So there we were, me, Pete and a few seated tourists and passers by, when all of a sudden a young guy in his mid twenties walks by us, plonks his bag and jacket down by the railings in from of us all and says something like

“Well, this is speakers corner, so I want to talk about my philosophy on life, which is having fun” and away he went.

Now how can I sum up his philosophy? Well, it was very simply, to go through life facing all things whilst whistling, “Always look on the bright side of life”. It was mental. But you know, Rob (that was his name) did great. It takes some guts just to stand up and for the first time ever, and publicly unpack your own personal philosophy on life and the universe. It was utter drivel, but man what courage and let me tell you, what a nice bloke as well!

I heckled him all the way. But not nastily, no, just good banter. I shouted and asked him if we was on drugs, medication, in therapy, and if he had really thought it all through to which he constantly and thoughtfully responded. I tell you I took my hat off to him.

He came to sit down after his delivery and we shook hands and talked. His friend Michael sat to my right. Michael was from New York and had some kind of a faith. He believed in Jesus, but really it was the cosmic Christ and not the Christ of the bible. Super guys though. I mean we had a great time.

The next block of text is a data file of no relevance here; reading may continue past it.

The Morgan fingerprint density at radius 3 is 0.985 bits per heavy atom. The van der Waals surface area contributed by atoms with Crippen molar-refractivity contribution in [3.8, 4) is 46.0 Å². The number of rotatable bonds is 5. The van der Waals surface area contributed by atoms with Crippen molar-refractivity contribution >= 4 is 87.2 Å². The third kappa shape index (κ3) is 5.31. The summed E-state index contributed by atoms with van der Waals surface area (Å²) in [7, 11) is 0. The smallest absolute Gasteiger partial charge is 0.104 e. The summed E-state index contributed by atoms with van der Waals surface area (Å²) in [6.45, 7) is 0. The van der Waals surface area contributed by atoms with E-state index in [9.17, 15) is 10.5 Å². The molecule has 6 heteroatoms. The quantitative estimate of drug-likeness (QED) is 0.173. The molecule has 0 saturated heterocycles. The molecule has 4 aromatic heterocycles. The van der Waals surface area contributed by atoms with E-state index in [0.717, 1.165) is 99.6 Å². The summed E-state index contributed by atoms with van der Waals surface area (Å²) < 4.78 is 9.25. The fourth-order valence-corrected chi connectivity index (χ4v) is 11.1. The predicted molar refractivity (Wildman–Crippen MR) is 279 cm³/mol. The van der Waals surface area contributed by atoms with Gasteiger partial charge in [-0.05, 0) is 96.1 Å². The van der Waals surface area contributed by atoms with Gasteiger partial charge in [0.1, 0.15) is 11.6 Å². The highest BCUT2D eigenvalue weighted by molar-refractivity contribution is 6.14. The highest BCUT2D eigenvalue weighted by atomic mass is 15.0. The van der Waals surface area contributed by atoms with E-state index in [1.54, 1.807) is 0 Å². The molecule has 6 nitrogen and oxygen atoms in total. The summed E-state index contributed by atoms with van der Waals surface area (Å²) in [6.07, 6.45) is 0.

Now it was my turn and time for them to heckle.

I passed Pete the Camera and stood up to do my thing. I spoke for about 5 minutes and not one heckle, on the contrary, they listened intently and when I finished they applauded.

As I went to sit down again, they stood up, shook my hands and we embraced. I tell you, these were lovely guys.

We sat down and spoke a little more. Rob and Michael were both Jews. Michael knew of the day of atonement and all it entailed, rob did not. We spoke to them about Jesus and His sacrifice and parted on the very best of terms. Two nicer blokes I have not met on this tour. Please pray for these two fellas that they might find Jesus as their Saviour, Lord and Messiah.